Talks will be held between Dundee City Council and Scotland’s largest teaching union over how to deal with violent and aggressive pupils.
The Education Institute of Scotland (EIS) confirmed the meeting will be held in the wake of concerns raised by staff over the controversial Alternative to Exclusion scheme.
The initiative was introduced in 2013 to help tackle exclusion problems in four secondary schools across the city but it has proved unpopular with some staff.
David Baxter, EIS branch secretary in Dundee, said: “Behaviour in classes is an issue that has been raised and authorities say they want to work with us on this.
“In a couple of weeks, we’re going to have a meeting with a wide range of bodies representing teachers, classroom assistants and other staff.
“At the moment, each school is running a different variation so there is a mixed picture across the city – I think we need to look again at what is the best practice for the wider life of the school.”
It comes after an experienced teacher at a Dundee secondary — who asked to remain anonymous — expressed concern over the “dangerous” conditions facing staff in classrooms, claiming behaviour has worsened since Alternative to Exclusion was introduced.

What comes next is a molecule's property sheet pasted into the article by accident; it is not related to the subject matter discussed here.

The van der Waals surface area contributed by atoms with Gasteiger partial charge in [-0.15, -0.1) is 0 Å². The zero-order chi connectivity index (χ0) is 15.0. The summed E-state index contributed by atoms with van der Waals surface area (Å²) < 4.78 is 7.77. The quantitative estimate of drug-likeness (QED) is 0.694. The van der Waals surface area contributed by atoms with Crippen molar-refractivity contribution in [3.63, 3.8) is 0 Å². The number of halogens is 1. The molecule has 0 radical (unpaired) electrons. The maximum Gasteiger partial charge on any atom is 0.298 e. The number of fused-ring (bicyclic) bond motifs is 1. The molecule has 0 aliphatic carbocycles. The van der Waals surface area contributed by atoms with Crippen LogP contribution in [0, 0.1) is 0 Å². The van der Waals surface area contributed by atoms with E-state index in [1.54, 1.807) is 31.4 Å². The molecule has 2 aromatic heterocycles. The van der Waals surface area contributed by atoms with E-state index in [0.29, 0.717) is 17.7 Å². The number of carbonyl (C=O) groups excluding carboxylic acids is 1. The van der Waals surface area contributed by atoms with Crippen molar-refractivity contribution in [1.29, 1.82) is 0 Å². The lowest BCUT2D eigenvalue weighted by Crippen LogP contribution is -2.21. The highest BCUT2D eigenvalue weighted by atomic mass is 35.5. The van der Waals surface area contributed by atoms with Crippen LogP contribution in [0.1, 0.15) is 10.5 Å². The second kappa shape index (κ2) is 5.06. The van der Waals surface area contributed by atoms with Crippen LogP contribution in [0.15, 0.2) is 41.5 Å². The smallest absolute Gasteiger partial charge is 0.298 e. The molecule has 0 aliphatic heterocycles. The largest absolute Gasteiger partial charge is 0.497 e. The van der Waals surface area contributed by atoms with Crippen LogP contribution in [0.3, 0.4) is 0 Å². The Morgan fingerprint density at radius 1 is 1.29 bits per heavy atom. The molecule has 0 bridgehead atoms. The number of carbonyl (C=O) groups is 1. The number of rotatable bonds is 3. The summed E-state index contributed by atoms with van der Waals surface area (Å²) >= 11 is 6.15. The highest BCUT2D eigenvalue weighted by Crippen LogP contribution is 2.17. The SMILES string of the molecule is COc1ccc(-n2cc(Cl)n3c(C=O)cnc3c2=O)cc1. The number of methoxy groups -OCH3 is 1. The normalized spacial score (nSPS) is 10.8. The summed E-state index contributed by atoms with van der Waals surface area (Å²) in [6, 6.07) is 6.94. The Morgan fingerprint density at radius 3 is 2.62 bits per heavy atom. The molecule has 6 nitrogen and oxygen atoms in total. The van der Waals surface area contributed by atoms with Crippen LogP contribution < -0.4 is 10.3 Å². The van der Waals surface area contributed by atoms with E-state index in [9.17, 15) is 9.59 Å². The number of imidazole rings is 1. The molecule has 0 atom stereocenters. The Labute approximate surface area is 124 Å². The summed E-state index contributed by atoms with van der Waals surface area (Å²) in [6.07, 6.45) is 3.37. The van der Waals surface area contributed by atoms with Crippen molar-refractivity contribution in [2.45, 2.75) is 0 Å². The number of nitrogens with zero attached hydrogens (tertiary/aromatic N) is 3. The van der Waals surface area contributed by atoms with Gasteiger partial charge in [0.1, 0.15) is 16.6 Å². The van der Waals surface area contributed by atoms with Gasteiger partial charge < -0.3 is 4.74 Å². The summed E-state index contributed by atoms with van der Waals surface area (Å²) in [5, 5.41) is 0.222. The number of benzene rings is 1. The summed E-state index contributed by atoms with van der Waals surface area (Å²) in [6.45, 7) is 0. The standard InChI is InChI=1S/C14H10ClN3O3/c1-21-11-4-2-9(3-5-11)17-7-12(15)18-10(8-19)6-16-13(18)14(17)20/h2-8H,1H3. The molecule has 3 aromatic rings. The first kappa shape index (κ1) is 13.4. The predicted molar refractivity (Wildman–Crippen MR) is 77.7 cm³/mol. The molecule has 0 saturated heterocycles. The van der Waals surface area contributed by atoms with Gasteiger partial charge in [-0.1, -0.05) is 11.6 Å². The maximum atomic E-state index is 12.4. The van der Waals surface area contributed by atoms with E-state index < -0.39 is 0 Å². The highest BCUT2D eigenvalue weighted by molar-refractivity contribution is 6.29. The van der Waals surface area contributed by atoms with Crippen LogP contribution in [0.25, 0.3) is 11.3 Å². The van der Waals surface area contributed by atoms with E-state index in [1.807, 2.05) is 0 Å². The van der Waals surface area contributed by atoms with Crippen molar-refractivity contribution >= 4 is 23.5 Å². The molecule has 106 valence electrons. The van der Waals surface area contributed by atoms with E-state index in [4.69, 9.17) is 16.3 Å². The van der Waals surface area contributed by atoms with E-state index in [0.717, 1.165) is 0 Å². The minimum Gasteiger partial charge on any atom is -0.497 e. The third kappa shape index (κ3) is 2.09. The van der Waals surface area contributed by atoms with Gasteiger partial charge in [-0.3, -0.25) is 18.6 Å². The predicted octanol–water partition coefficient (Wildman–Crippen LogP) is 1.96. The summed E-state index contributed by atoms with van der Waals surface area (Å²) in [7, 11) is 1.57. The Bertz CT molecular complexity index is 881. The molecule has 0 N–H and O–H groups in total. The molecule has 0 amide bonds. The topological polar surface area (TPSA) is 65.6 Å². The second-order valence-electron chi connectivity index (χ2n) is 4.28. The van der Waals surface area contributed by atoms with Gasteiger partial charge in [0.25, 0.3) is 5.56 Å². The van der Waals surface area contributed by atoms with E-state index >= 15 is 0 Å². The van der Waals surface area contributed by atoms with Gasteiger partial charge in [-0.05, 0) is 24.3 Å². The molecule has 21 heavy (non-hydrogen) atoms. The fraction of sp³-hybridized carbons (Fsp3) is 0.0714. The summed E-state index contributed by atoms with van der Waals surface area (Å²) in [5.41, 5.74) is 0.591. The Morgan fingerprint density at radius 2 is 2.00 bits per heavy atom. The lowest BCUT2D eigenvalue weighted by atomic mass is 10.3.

She accused education bosses of using the scheme to “massage” problem exclusion numbers at the expense of long-term behaviour.
The Courier understands the issue has been raised with senior management and union bosses a number of times, with staff calling for action to tackle deteriorating standards.
Scottish Labour’s education spokesman Iain Gray MSP insisted any violence in schools “is clearly unacceptable and should not happen”.
“No one wants pupils to be excluded from school, but inclusion cannot come at the expense of safety,” he added.
North-east MSP Bill Bowman said the abuse “must carry the possibility of a remedy involving exclusion” and claimed removal from classes was a sanction “understood by all”.
Official figures released by Dundee City Council last year revealed a 43% rise in the number of incidents involving attacks on staff in nurseries, primaries and secondaries.
Meanwhile, the number of school exclusions fell to a low of 356, down from 557 in 2014/15 – the year after the scheme was first introduced.
Gregor Murray, the authority’s children and families convener, maintained exclusion is not a “viable option” for many young people.
The councillor added: “Violence against members of staff is never acceptable and I would encourage anyone who has experienced it to come forward.
“We will continue to look at what kind of support there is for those who need it and I hope those attending the meeting will be able to come up with some very positive ideas.”